Four Women TPB

Publisher: IDW
Writer & Artist: Sam Kieth
Colorist: Alex Sinclair
Letterers: Naghmeh Zand and Sergio Garcia

Review by Anelise Farris

Four Women is the story of a group of, yeah you guessed it, four women on their way to a wedding reception. On their way to the reception, the women have car trouble, and due to their remote location, they have no choice but to wait for someone to drive by. Unfortunately for them, however, the first car that arrives on the scene brings danger. The two men, determined to have their way, do whatever it takes to get to the women—including driving over the car, collapsing the roof.  

Four Women is the classic road trip from hell situation that often forms the basis for horror stories. However, Sam Kieth does a nice job of framing the story in an unexpected way. The story is told from the perspective of one of the women, Donna, as she is talking to her lawyer. While we do receive all of the details of what happened, Four Women handles Donna’s recollection of the events (as it should) with the trauma she experienced in mind. Therefore, the timeline is often re-ordered and certain memories leave Donna unable to continue.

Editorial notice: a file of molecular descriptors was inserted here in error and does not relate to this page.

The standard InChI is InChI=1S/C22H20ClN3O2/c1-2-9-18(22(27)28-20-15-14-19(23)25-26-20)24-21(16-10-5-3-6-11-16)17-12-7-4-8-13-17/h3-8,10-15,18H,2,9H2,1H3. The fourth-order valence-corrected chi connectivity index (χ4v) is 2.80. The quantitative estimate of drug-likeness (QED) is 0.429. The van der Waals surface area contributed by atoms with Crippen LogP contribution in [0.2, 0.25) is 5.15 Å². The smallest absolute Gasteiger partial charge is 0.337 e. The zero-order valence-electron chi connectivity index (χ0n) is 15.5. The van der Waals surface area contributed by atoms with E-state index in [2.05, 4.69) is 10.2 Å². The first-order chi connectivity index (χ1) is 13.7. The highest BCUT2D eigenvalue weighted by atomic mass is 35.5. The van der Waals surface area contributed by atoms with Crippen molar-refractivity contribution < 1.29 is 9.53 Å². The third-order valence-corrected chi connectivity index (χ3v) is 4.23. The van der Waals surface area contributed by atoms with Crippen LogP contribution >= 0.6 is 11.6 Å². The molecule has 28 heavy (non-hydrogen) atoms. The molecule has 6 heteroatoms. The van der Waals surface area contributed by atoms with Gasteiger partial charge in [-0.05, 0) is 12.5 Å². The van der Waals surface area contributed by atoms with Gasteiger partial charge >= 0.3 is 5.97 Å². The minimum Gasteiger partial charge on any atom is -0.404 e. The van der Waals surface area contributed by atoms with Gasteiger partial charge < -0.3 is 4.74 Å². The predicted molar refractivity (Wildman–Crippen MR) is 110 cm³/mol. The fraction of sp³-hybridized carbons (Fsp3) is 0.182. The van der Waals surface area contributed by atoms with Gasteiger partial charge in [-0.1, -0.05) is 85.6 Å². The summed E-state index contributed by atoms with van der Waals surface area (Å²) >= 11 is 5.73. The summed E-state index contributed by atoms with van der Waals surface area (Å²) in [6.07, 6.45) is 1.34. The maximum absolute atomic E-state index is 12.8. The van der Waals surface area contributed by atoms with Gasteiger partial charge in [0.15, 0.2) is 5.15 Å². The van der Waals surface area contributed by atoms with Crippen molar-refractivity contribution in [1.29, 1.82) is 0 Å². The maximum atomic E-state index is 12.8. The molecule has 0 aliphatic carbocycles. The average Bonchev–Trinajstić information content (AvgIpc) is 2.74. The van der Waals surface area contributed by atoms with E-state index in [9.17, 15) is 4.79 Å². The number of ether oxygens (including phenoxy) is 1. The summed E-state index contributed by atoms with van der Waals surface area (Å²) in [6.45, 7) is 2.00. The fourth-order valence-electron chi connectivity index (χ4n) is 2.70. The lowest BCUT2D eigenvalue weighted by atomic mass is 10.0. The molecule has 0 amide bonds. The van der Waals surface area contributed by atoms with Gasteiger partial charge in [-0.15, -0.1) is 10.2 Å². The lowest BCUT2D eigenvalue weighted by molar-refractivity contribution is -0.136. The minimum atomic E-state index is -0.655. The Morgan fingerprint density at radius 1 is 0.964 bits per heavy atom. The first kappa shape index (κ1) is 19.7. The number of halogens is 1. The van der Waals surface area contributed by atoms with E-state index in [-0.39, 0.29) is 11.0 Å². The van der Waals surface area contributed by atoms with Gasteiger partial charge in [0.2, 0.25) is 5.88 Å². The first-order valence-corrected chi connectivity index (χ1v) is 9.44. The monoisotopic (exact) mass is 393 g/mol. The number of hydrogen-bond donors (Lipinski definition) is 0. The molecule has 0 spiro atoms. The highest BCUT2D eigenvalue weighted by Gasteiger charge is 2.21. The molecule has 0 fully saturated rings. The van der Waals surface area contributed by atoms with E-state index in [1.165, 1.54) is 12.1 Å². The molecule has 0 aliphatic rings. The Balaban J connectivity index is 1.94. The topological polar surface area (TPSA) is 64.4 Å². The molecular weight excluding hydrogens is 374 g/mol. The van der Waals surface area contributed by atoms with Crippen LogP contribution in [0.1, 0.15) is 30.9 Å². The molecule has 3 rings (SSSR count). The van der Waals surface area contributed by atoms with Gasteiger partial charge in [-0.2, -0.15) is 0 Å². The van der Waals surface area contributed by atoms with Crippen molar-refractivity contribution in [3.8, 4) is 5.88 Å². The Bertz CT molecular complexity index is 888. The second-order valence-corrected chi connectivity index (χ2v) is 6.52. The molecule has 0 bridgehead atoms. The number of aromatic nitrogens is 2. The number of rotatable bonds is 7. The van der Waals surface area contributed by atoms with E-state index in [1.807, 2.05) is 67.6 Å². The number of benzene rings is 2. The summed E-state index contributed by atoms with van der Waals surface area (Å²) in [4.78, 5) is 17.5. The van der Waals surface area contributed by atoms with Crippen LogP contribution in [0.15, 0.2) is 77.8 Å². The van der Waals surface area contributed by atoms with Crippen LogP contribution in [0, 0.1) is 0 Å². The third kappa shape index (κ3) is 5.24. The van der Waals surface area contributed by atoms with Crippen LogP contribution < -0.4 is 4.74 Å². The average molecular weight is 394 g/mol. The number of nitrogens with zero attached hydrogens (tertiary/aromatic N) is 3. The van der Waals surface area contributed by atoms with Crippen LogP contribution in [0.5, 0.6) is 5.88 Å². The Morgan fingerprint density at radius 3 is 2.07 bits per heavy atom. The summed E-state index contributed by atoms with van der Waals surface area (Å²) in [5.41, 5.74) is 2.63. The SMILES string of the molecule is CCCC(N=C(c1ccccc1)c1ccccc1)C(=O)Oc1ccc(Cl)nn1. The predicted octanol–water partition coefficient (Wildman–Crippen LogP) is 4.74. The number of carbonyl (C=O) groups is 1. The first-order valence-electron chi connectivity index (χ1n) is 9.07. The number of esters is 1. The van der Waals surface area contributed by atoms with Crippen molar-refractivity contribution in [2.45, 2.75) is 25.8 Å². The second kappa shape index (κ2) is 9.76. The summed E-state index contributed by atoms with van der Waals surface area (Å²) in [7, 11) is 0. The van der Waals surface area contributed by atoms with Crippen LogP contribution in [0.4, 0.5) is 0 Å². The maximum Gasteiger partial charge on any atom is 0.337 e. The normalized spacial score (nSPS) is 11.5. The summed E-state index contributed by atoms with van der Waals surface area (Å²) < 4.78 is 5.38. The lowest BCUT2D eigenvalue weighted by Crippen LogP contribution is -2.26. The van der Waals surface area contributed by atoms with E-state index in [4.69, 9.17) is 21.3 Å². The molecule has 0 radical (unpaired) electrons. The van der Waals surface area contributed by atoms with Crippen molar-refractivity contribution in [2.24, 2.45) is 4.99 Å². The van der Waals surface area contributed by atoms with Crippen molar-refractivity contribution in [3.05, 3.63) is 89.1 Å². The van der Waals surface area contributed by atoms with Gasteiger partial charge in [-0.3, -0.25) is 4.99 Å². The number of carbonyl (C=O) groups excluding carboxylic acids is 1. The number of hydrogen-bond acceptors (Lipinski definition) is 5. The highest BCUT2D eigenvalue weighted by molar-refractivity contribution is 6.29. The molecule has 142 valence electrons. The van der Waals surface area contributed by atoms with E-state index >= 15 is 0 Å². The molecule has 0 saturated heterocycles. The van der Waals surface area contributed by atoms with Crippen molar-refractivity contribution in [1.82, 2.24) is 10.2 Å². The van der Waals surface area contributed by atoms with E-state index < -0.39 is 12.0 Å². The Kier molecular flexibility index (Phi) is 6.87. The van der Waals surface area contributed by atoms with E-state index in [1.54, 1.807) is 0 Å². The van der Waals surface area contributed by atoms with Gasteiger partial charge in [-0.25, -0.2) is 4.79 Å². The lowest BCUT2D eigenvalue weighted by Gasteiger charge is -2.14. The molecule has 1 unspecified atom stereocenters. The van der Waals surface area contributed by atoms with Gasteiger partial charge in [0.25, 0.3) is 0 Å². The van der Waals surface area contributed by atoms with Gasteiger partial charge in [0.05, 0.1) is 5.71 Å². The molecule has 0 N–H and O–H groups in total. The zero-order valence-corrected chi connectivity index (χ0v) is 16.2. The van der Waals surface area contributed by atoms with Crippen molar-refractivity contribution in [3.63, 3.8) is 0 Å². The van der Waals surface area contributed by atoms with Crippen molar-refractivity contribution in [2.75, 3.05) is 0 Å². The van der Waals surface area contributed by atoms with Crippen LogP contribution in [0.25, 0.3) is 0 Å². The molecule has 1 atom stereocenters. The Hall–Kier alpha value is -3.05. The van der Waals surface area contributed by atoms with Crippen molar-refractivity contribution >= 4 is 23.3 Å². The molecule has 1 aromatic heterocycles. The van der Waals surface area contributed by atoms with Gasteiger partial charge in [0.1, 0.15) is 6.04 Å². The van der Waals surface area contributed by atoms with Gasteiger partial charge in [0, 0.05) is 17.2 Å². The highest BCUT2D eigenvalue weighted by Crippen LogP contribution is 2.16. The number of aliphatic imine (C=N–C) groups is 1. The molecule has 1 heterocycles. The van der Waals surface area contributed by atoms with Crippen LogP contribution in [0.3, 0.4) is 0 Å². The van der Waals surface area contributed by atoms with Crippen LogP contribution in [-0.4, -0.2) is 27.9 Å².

Despite these welcome additions to a familiar tale, a lot remains to be desired in Four Women. First, why are they going on a long trip to a wedding reception and not the wedding? This question bugged me from the start, because yes at times I am a pragmatist. Also, I continually wondered what brought these four women together. They couldn’t be more different and other than Donna telling us that Marion is her best friend, I am not sure why they are all travelling together—their ages and personalities range quite drastically. Similarly, although there is all the gritty line-work and heavy shadows that one expects from a darker story, the cartoonish expressions on the characters’ faces took away from the gravity of the situation.

Skip it. 
Although Four Women adds an interesting dimension to the road trip horror story with Donna’s narration, the unresolved questions and art style prevent it from having any depth.  

Anelise Farris
I'm a doctor that specializes in folklore and mythology, speculative fiction, and disability studies. Basically, I'm a professional geek. When not researching or teaching, I read; I write; I yoga; I travel; I play with my fur babies; and, I watch way too many (if that's a thing) horror movies.

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